At this point Assem (who's a qualified Egyptologist) warned us to hurry along because the "Red Sea day trippers are coming". And he wasn't joking! About 20 minutes later I happened to glance towards the entrance only to see a heaving mass of sunburnt humanity exiting a fleet of buses and bearing down on the entrance gates to the temple. These were the Red Sea day trippers, tourists mainly Russian, who stay in the Red Sea resorts to sunbathe, drink and party. They only have one "culture" day so they rush through the sites like a horde of locusts (a bit of a Biblical allusion there) and then return to the resorts.

Having survived the human tsunami, we boarded our cruise ship the Ms Miriam which is home for the next 7 days and within a short time we were underway. The banks of the Nile are lush and green with agriculture still the main source of income, as was the case thousands of years ago. Round every bend in the river is a photo waiting to be taken; people working in the fields, donkeys and cows grazing down on the riverside, kids waving, guys fishing, women doing the washing in the Nile, visual overload - almost. I took some good photos of the sun setting over the Nile last evening too (even I couldn't mess up that scene.) After 4 hours of sitting on the top deck watching the world go by, we arrived at Dendara where the boat docked for the night.

Yesterday started with a visit to Dendara temple which was dedicated to Hathor, a goddess with the body of woman and the head of cow. The carvings in the temple, while now devoid of colour were very impressive.

After an afternoon of travelling back up the Nile the boat berthed and we visited Luxor Temple. Luxor Temple is an extension of Karnak Temple and was once linked to Karnak by a 3 mile long causeway lined with 1,000 small sphinx. Over time Luxor temple was buried by Nile mud and eventually people built a town right on top of the temple complex having forgotten that it was ever there. Now that restoration has started the buildings that were constructed overhead are being demolished as they come free and the free land which is now at least 50 feet above the temple floor, is removed revealing the temples, statues etc below. However one building, a mosque, remains in place, now seemingly perched on top of the pillars of the old temple and accessible only from what is still street level outside the temple complex. As the sun set the temple was lit by carefully positioned floodlights. On board the boat last night there was a floorshow with a bellydancer (local girl), live music (keyboard, riq and tabla and they weren't too bad either) and a tannoura (whirling dervish).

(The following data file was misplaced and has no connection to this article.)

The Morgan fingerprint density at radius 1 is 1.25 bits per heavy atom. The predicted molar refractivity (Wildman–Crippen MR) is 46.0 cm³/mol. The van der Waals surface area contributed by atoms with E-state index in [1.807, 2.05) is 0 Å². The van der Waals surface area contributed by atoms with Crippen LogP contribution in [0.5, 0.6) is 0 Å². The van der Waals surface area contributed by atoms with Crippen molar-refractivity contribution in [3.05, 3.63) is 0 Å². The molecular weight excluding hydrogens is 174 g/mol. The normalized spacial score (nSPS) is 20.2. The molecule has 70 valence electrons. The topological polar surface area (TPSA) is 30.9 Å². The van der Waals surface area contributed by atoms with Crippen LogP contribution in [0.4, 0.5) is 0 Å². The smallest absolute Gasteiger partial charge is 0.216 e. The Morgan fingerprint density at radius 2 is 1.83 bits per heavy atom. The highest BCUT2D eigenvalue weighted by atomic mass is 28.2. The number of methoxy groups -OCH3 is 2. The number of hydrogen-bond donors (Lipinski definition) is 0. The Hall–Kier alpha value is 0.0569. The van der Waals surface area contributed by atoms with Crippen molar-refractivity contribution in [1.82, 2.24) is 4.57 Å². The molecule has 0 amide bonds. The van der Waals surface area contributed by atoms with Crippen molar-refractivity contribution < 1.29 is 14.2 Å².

Today there was a 5am wake up call for an early start to visit the Valley of the Kings. We visited 3 tombs: Ramses IX, the tombs for 50 or so of the sons of Ramses II and the tomb of Tawosert and Setnakht (Tawosert built it first then Setnakht usurped it). The colours and the carvings are truly amazing. I didn't go into King Tut's tomb as the things worth seeing from the tomb are all now in the Cairo Museum that we'll visit next week. Next stop was Hatshepsut's funeral temple which is built into the cliffside in the next valley over from the Valley of the Kings. Hatshepsut was Egypt's first female ruler and despite the fact that her successor attempted to remove all evidence of her, the funeral temple remains. It seems very modern in design, three terraces linked by a series of wide ramps the entire building blending in with the surrounding hills. Strangely enough, in the past the building was used as a Christian convent. It was at this site that in 1997 fanatics killed 59 tourists in an act that crippled Egypt's tourism industry for years afterwards.

Final stop for the day was the Colossi of Memnon, which are two 18 metre high statues of Pharaoh Amenophis III. The statues, which are believed to be at least 3,000 years old, served as guardians of the entrance of a huge temple. The temple was destroyed in an earthquake about 27 BC leaving only the two statues.

We're now back on the boat heading up river towards our next overnight stop at Edfu. Shortly we'll be entering the locks at Esna which should be fun.